NAIROBI, Kenya (AP) – Africa surpassed the 100,000-death mark confirmed by COVID-19 as the continent, lauded for its response to the start of the pandemic, now faces a dangerous outbreak and a shortage of oxygen for medical use.
“We are more vulnerable than we thought,” said John Nkengasong, director of the mainland’s Centers for Disease Control and Prevention (CDC), in an interview with The Associated Press about the pandemic and the number. death, which he described as “remarkably painful.”
Nkengasong was concerned that “we are beginning to normalize deaths” while health workers are overwhelmed.
The continent of 54 nations and some 1.3 billion people has received almost no large-scale shipments of COVID-19 vaccines, but a variant of the dominant virus in South Africa already poses a challenge for vaccination campaigns. Still, if doses arrive, the region should be able to vaccinate 35-40% of its population before the end of 2021, and 65% by the end of 2022, Nkengasong said.
Health authorities who breathed a sigh of relief last year when the region did not register a large number of deaths from coronavirus, now report an increase in the number of deaths. Africa’s CDC said Friday that the total death toll reached 100,294.
Deaths from COVID-19 on the continent increased by 40% in the last month compared to the previous one, the head of the World Health Organization for Africa, Matshidiso Moeti, told reporters last week. This represents more than 22,000 deaths in the last four weeks.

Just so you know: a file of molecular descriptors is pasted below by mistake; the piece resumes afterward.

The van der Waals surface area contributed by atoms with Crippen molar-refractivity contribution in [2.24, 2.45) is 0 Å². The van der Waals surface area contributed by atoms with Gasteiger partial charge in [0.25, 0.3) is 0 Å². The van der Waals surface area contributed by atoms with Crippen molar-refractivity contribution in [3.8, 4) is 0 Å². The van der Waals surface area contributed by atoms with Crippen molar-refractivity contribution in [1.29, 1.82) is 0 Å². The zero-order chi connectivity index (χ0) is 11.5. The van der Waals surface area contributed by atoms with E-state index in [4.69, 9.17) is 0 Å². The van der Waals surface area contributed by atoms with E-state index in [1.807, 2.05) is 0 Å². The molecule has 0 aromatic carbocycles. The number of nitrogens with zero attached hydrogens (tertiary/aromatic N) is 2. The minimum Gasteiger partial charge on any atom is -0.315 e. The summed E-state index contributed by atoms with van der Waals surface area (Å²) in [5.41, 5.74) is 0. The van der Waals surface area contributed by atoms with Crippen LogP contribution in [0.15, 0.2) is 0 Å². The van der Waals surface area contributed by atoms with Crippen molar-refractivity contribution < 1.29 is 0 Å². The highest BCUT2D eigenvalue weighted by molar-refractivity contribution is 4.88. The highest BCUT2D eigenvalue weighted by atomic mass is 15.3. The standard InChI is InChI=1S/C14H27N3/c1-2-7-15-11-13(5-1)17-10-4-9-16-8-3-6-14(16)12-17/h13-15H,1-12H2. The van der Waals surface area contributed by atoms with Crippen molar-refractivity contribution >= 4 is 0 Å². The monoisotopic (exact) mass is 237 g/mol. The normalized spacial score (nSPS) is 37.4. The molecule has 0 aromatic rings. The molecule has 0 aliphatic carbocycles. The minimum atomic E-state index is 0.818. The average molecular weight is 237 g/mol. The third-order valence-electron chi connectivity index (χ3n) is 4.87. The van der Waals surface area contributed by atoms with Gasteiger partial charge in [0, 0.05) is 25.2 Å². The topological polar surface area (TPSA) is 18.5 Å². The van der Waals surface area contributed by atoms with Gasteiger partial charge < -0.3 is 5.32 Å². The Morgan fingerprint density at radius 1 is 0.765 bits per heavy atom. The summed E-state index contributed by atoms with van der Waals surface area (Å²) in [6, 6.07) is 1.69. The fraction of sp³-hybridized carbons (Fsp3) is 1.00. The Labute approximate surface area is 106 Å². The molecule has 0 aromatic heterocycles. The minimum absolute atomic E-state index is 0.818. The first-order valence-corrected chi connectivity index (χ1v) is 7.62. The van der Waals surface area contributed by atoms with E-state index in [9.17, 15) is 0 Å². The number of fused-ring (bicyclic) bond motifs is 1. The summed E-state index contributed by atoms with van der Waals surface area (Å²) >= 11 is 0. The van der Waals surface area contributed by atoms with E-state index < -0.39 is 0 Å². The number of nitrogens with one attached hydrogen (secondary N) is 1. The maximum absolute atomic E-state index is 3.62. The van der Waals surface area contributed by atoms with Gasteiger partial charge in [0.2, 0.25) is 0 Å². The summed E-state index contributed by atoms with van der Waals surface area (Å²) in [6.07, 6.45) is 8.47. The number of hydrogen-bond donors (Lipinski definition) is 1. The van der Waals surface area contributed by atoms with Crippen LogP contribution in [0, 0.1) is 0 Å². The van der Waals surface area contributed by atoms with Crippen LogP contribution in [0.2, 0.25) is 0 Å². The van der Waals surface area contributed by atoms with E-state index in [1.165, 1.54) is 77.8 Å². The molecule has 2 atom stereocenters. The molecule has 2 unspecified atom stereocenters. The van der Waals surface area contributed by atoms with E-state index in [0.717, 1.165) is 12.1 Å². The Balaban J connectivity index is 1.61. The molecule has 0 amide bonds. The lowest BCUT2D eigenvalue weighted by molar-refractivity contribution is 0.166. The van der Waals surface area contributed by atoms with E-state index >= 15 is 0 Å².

This rise is a “tragic warning that workers and health systems in many countries in Africa are dangerously saturated,” he said, adding that avoiding severe cases and hospitalizations is crucial.
But the latest data shows a slowdown. In the week ending Sunday, deaths were down 28%, the CDC noted Thursday.
Africa exceeded 100,000 deaths just over a year after confirming the first contagion, detected in Egypt on February 14, 2020.
But many more people have died from the coronavirus in the region, even if they are not included in the official count.
South Africa, the nation hardest hit by the pandemic on the continent, recorded more than 125,000 more deaths from natural causes between May 3 of last year and January 23. Although it is not clear how many of them were due to the virus, there was “a close correspondence between excess deaths and the increase in confirmed cases of COVID-19 in each province,” noted the South African Medical Research Rabbit.
As many African nations lack the means to track mortality data, it is unclear how many more have occurred in the region since the start of the pandemic.
“People are dying for lack of basic care,” Nkengasong said, citing medicinal oxygen as a critical need.
Twenty-one African countries have mortality rates higher than the global average, explained the CDC director, including Sudan, Egypt, Liberia, Mali and Zimbabwe. The combined rate for the continent remains well above the world average of 2.6%.
“The second wave came in force partly because of this new variant (in South Africa), partly because we created opportunities for massive contagion” such as the Christmas holidays, said Salim Abdool Karim, the South African government’s chief adviser for COVID-19. “The virus adapts and improves over time because it progressively mutates to improve its adaptation.”
The Associated Press journalist Gerald Imray in Cape Town, South Africa, contributed to this report.